He was there everyday, only to tell me that his wife was suffering from cancer and he needed some help as he did not have any job. Immediately, I got some money released from the CMs fund and spoke to some producers to give him a job. But, it did not end there. Once, while I was shooting for my film, Double Decker in Udupi. I saw him sitting all alone and shedding tears. I asked him the reason. He then told me that he was threatened by two of the crew members for being close to me. I immediately terminated their contract. After that, the shooting got over and I did not hear about Kogile for a long time.
One day, in one of my shooting spots, some crew members were having a casual talk and then only I came to know that Kogile was dead. I felt, I was not there for him when he needed me. In this reel world, theirs is a life full of pitfalls, and I have seen it everyday.
Names unheard of
The glitsy film world has always put the names of many an actor, director, producer, music director and singer in the limelight to hit the box office.
Some of the expert fight choreographers in the Kannada film industry are Jolly Bastin, Thriller Manju and Ravi Verma while Malli, Keshava, Mahadevan, and Venkata Swamy are some of the leading make-up artistes, whose names have never been heard of. They are the real heroes.
‘They are our strengths’ : Ramesh Arvind
This one incident will always be part of my life when I have to speak about cinema. “I had been to Mangalore, Karavali for a shoot, where I happened to see a construction worker building a house with big irregular stones and filling the gaps with smaller stones only to provide strength to the wall. I compare this particular real life scene to our own industry. The green room or the people working behind us are our strength just as the small stones support the big stones,” says Ramesh Aravind. My make-up artist, Suri Babu, who has been working with me for the past 14 years is such a good man that he has completely understood me today. When he came, he knew nothing. I take only two people wherever I go. One is Babu and another is my driver. In fact, any heroine’s mother who is on the sets envies my luck. They keep saying that Babu takes care of me like a mother. His eyes are always focused on me and he knows what I need and when. Babu has always been there for me.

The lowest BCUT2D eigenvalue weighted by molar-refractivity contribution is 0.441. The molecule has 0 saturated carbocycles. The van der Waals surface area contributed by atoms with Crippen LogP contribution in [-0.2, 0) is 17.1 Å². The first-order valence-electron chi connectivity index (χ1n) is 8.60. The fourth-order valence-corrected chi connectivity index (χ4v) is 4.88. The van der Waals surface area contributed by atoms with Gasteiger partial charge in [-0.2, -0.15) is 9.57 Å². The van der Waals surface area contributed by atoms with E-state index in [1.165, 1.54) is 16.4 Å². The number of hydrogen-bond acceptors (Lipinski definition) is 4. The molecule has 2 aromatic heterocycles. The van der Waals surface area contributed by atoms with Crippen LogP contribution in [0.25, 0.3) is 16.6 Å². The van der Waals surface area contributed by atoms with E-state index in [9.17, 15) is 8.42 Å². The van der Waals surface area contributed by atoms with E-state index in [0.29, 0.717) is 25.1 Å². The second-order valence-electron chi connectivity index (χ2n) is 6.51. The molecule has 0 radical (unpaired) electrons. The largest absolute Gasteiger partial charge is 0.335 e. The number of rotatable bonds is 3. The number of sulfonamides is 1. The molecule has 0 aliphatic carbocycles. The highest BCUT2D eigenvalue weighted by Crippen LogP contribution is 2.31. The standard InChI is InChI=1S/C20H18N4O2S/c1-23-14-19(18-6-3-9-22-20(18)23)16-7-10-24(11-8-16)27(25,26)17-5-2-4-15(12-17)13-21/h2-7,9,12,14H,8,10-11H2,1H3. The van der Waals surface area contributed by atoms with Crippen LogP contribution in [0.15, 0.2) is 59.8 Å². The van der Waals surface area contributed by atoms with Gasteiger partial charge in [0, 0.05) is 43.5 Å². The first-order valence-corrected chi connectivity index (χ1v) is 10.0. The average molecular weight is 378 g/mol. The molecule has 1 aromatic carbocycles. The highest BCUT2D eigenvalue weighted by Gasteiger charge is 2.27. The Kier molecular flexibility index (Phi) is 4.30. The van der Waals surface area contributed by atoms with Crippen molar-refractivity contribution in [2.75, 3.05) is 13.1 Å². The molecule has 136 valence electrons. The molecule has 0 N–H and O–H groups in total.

All those who enter the industry want to be in the arc lights and dream of becoming lead actors one day. But when this turns to ashes after years of struggle, they go different ways for various reasons. Although some get good payment, it is a highly insecure job as it depends on the success or failure of a project at the box office. As heroes, we can tide over the situation even if we are sitting at home for a month, but not possible for the boys behind the scene. It is quite risky. I have few corporate film makers who are amazed at the hard work put in by these people. They start from their house as early as 4 am and reach home at an ungodly hour every day of their lives. And, the weights, these stuntmen carry along with them to any heights, is unbelievable. As directors, we prefer to locate shooting spots at the highest point of a falls or a hill. These men are amazing and they can walk and perform any stunt to any level or distances with a smile on their lips. Talking about the cinema costumes designers, they work in a jiffy. Though, they are designers, it is the costume man, who works round the clock to get the right fitting for us.
I don’t want to mention this director’s name but he came into the industry as a kitchen boy. Learning the tricks of the trade, he started assisting in various projects. Today, he is a part of a project which I am currently working on. It is all about passion for working in this industry in whatever way you begin and the cinema industry is nowhere without them.